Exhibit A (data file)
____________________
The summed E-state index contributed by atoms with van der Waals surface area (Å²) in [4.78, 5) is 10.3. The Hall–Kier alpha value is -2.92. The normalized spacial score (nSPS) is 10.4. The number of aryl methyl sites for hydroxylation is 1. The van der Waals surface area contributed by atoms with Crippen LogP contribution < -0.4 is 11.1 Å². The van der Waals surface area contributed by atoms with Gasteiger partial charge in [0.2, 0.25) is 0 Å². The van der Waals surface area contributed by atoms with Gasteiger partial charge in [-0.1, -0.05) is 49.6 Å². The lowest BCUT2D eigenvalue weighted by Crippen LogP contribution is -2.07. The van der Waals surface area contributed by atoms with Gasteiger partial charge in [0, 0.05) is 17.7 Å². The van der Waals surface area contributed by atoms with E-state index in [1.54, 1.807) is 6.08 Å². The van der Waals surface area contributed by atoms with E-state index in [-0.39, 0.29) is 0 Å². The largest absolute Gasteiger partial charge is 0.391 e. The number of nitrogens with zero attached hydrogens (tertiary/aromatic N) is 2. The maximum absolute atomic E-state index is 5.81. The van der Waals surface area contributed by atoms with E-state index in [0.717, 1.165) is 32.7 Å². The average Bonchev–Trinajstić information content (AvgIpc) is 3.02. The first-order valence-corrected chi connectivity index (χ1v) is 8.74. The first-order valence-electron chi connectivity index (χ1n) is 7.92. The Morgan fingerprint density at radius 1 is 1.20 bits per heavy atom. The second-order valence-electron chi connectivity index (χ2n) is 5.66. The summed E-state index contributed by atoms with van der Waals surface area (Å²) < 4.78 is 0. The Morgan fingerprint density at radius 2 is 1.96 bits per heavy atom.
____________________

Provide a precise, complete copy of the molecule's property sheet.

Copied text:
The summed E-state index contributed by atoms with van der Waals surface area (Å²) in [4.78, 5) is 10.3. The Hall–Kier alpha value is -2.92. The normalized spacial score (nSPS) is 10.4. The number of aryl methyl sites for hydroxylation is 1. The van der Waals surface area contributed by atoms with Crippen LogP contribution < -0.4 is 11.1 Å². The van der Waals surface area contributed by atoms with Gasteiger partial charge in [0.2, 0.25) is 0 Å². The van der Waals surface area contributed by atoms with Gasteiger partial charge in [-0.1, -0.05) is 49.6 Å². The lowest BCUT2D eigenvalue weighted by Crippen LogP contribution is -2.07. The van der Waals surface area contributed by atoms with Gasteiger partial charge in [0, 0.05) is 17.7 Å². The van der Waals surface area contributed by atoms with E-state index in [1.54, 1.807) is 6.08 Å². The van der Waals surface area contributed by atoms with E-state index in [-0.39, 0.29) is 0 Å². The largest absolute Gasteiger partial charge is 0.391 e. The number of nitrogens with zero attached hydrogens (tertiary/aromatic N) is 2. The maximum absolute atomic E-state index is 5.81. The van der Waals surface area contributed by atoms with E-state index in [0.717, 1.165) is 32.7 Å². The average Bonchev–Trinajstić information content (AvgIpc) is 3.02. The first-order valence-corrected chi connectivity index (χ1v) is 8.74. The first-order valence-electron chi connectivity index (χ1n) is 7.92. The Morgan fingerprint density at radius 1 is 1.20 bits per heavy atom. The second-order valence-electron chi connectivity index (χ2n) is 5.66. The summed E-state index contributed by atoms with van der Waals surface area (Å²) < 4.78 is 0. The Morgan fingerprint density at radius 2 is 1.96 bits per heavy atom.